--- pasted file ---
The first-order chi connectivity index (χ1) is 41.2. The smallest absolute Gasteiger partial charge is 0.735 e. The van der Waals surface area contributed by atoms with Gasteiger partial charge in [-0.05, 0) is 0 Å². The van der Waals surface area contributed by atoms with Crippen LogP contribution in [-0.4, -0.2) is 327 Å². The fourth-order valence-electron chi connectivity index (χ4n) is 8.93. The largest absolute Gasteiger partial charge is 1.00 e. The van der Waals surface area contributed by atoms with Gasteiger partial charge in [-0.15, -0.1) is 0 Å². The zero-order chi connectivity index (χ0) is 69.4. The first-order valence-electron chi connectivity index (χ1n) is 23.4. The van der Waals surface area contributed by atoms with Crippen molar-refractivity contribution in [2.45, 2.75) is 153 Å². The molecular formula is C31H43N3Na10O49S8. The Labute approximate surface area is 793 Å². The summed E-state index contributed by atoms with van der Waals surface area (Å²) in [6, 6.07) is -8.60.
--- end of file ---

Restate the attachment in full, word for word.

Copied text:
The first-order chi connectivity index (χ1) is 41.2. The smallest absolute Gasteiger partial charge is 0.735 e. The van der Waals surface area contributed by atoms with Gasteiger partial charge in [-0.05, 0) is 0 Å². The van der Waals surface area contributed by atoms with Crippen LogP contribution in [-0.4, -0.2) is 327 Å². The fourth-order valence-electron chi connectivity index (χ4n) is 8.93. The largest absolute Gasteiger partial charge is 1.00 e. The van der Waals surface area contributed by atoms with Gasteiger partial charge in [-0.15, -0.1) is 0 Å². The zero-order chi connectivity index (χ0) is 69.4. The first-order valence-electron chi connectivity index (χ1n) is 23.4. The van der Waals surface area contributed by atoms with Crippen molar-refractivity contribution in [2.45, 2.75) is 153 Å². The molecular formula is C31H43N3Na10O49S8. The Labute approximate surface area is 793 Å². The summed E-state index contributed by atoms with van der Waals surface area (Å²) in [6, 6.07) is -8.60.